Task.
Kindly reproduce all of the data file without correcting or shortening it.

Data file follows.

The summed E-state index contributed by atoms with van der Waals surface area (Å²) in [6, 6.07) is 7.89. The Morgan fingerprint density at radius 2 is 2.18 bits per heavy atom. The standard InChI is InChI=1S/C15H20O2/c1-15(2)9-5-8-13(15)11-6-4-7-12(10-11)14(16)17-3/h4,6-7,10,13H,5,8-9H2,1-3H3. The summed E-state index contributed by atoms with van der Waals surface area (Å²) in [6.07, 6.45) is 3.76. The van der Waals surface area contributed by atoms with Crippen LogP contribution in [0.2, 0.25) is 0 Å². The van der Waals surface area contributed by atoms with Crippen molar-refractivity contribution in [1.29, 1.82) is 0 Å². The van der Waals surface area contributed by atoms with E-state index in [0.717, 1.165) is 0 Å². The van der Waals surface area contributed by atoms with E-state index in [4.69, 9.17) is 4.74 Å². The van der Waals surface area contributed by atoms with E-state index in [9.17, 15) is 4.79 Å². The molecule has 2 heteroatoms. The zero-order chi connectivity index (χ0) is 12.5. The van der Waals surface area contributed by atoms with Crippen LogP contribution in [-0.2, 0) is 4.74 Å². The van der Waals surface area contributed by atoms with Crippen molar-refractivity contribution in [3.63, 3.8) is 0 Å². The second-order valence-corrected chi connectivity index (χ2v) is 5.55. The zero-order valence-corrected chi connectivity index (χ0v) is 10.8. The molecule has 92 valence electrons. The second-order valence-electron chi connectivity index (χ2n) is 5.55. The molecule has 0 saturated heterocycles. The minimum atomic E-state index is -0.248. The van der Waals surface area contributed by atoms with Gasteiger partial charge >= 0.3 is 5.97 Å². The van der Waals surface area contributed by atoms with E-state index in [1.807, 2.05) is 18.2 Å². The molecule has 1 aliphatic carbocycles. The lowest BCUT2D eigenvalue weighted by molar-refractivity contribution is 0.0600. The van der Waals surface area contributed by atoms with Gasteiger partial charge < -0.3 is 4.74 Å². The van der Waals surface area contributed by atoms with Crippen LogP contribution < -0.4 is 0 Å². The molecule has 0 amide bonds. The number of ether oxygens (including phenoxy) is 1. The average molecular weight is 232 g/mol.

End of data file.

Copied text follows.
The summed E-state index contributed by atoms with van der Waals surface area (Å²) in [6, 6.07) is 7.89. The Morgan fingerprint density at radius 2 is 2.18 bits per heavy atom. The standard InChI is InChI=1S/C15H20O2/c1-15(2)9-5-8-13(15)11-6-4-7-12(10-11)14(16)17-3/h4,6-7,10,13H,5,8-9H2,1-3H3. The summed E-state index contributed by atoms with van der Waals surface area (Å²) in [6.07, 6.45) is 3.76. The van der Waals surface area contributed by atoms with Crippen LogP contribution in [0.2, 0.25) is 0 Å². The van der Waals surface area contributed by atoms with Crippen molar-refractivity contribution in [1.29, 1.82) is 0 Å². The van der Waals surface area contributed by atoms with E-state index in [0.717, 1.165) is 0 Å². The van der Waals surface area contributed by atoms with E-state index in [4.69, 9.17) is 4.74 Å². The van der Waals surface area contributed by atoms with E-state index in [9.17, 15) is 4.79 Å². The molecule has 2 heteroatoms. The zero-order chi connectivity index (χ0) is 12.5. The van der Waals surface area contributed by atoms with Crippen LogP contribution in [-0.2, 0) is 4.74 Å². The van der Waals surface area contributed by atoms with Crippen molar-refractivity contribution in [3.63, 3.8) is 0 Å². The second-order valence-corrected chi connectivity index (χ2v) is 5.55. The zero-order valence-corrected chi connectivity index (χ0v) is 10.8. The molecule has 92 valence electrons. The second-order valence-electron chi connectivity index (χ2n) is 5.55. The molecule has 0 saturated heterocycles. The minimum atomic E-state index is -0.248. The van der Waals surface area contributed by atoms with Gasteiger partial charge >= 0.3 is 5.97 Å². The van der Waals surface area contributed by atoms with E-state index in [1.807, 2.05) is 18.2 Å². The molecule has 1 aliphatic carbocycles. The lowest BCUT2D eigenvalue weighted by molar-refractivity contribution is 0.0600. The van der Waals surface area contributed by atoms with Gasteiger partial charge < -0.3 is 4.74 Å². The van der Waals surface area contributed by atoms with Crippen LogP contribution < -0.4 is 0 Å². The molecule has 0 amide bonds. The number of ether oxygens (including phenoxy) is 1. The average molecular weight is 232 g/mol.